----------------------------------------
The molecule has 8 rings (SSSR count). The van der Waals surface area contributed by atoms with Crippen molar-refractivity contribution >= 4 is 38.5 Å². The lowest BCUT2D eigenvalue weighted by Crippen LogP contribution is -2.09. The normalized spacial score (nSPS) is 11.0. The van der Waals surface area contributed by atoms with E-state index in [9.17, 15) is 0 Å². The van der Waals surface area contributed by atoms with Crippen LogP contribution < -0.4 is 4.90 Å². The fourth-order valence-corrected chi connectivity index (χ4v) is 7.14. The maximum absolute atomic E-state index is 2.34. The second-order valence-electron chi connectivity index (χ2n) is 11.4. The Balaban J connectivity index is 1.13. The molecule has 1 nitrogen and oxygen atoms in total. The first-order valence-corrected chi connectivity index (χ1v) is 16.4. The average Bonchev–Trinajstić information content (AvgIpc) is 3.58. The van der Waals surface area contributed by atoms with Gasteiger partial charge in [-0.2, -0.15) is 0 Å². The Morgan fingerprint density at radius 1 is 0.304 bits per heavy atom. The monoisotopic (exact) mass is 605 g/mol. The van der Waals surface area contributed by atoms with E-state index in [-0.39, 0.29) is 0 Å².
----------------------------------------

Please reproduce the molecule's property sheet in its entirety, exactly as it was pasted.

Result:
The molecule has 8 rings (SSSR count). The van der Waals surface area contributed by atoms with Crippen molar-refractivity contribution >= 4 is 38.5 Å². The lowest BCUT2D eigenvalue weighted by Crippen LogP contribution is -2.09. The normalized spacial score (nSPS) is 11.0. The van der Waals surface area contributed by atoms with E-state index in [9.17, 15) is 0 Å². The van der Waals surface area contributed by atoms with Crippen LogP contribution < -0.4 is 4.90 Å². The fourth-order valence-corrected chi connectivity index (χ4v) is 7.14. The maximum absolute atomic E-state index is 2.34. The second-order valence-electron chi connectivity index (χ2n) is 11.4. The Balaban J connectivity index is 1.13. The molecule has 1 nitrogen and oxygen atoms in total. The first-order valence-corrected chi connectivity index (χ1v) is 16.4. The average Bonchev–Trinajstić information content (AvgIpc) is 3.58. The van der Waals surface area contributed by atoms with Gasteiger partial charge in [-0.2, -0.15) is 0 Å². The Morgan fingerprint density at radius 1 is 0.304 bits per heavy atom. The monoisotopic (exact) mass is 605 g/mol. The van der Waals surface area contributed by atoms with E-state index in [-0.39, 0.29) is 0 Å².